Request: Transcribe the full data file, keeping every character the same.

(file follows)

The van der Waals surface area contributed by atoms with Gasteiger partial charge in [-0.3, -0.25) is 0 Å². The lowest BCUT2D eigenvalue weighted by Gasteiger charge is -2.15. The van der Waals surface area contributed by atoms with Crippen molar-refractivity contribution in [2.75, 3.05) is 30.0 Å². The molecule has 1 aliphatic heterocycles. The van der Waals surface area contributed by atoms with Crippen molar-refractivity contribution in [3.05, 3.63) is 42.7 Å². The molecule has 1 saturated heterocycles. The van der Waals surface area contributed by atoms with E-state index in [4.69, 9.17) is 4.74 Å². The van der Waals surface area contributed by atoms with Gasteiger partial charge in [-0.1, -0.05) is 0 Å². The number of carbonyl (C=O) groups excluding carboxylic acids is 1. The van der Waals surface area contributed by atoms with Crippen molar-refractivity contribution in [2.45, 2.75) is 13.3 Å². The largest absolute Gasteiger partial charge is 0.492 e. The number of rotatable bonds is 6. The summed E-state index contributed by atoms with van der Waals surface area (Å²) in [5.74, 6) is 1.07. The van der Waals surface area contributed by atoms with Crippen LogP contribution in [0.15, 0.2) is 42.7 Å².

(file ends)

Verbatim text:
The van der Waals surface area contributed by atoms with Gasteiger partial charge in [-0.3, -0.25) is 0 Å². The lowest BCUT2D eigenvalue weighted by Gasteiger charge is -2.15. The van der Waals surface area contributed by atoms with Crippen molar-refractivity contribution in [2.75, 3.05) is 30.0 Å². The molecule has 1 aliphatic heterocycles. The van der Waals surface area contributed by atoms with Crippen molar-refractivity contribution in [3.05, 3.63) is 42.7 Å². The molecule has 1 saturated heterocycles. The van der Waals surface area contributed by atoms with E-state index in [4.69, 9.17) is 4.74 Å². The van der Waals surface area contributed by atoms with Gasteiger partial charge in [-0.1, -0.05) is 0 Å². The number of carbonyl (C=O) groups excluding carboxylic acids is 1. The van der Waals surface area contributed by atoms with Crippen molar-refractivity contribution in [2.45, 2.75) is 13.3 Å². The largest absolute Gasteiger partial charge is 0.492 e. The number of rotatable bonds is 6. The summed E-state index contributed by atoms with van der Waals surface area (Å²) in [5.74, 6) is 1.07. The van der Waals surface area contributed by atoms with Crippen LogP contribution in [0.15, 0.2) is 42.7 Å².